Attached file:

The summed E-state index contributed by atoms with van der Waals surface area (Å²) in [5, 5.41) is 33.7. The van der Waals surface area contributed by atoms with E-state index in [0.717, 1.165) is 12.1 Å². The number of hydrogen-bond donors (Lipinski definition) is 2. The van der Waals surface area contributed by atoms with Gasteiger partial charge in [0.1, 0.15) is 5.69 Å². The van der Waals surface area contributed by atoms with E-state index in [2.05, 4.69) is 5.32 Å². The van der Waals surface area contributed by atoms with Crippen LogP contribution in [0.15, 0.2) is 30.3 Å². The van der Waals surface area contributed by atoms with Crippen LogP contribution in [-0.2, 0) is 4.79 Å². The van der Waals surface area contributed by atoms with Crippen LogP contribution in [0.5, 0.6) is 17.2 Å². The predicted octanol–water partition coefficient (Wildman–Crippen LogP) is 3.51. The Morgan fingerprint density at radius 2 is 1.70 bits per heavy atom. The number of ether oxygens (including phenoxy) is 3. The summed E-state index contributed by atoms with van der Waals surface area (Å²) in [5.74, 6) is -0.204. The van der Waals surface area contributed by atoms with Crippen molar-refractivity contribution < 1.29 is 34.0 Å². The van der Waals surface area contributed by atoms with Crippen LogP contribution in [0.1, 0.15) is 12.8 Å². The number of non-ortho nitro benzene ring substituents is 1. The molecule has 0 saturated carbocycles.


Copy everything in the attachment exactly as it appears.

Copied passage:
The summed E-state index contributed by atoms with van der Waals surface area (Å²) in [5, 5.41) is 33.7. The van der Waals surface area contributed by atoms with E-state index in [0.717, 1.165) is 12.1 Å². The number of hydrogen-bond donors (Lipinski definition) is 2. The van der Waals surface area contributed by atoms with Gasteiger partial charge in [0.1, 0.15) is 5.69 Å². The van der Waals surface area contributed by atoms with E-state index in [2.05, 4.69) is 5.32 Å². The van der Waals surface area contributed by atoms with Crippen LogP contribution in [0.15, 0.2) is 30.3 Å². The van der Waals surface area contributed by atoms with Crippen LogP contribution in [-0.2, 0) is 4.79 Å². The van der Waals surface area contributed by atoms with Crippen LogP contribution in [0.5, 0.6) is 17.2 Å². The predicted octanol–water partition coefficient (Wildman–Crippen LogP) is 3.51. The Morgan fingerprint density at radius 2 is 1.70 bits per heavy atom. The number of ether oxygens (including phenoxy) is 3. The summed E-state index contributed by atoms with van der Waals surface area (Å²) in [5.74, 6) is -0.204. The van der Waals surface area contributed by atoms with Crippen molar-refractivity contribution < 1.29 is 34.0 Å². The van der Waals surface area contributed by atoms with Crippen LogP contribution in [0.1, 0.15) is 12.8 Å². The number of non-ortho nitro benzene ring substituents is 1. The molecule has 0 saturated carbocycles.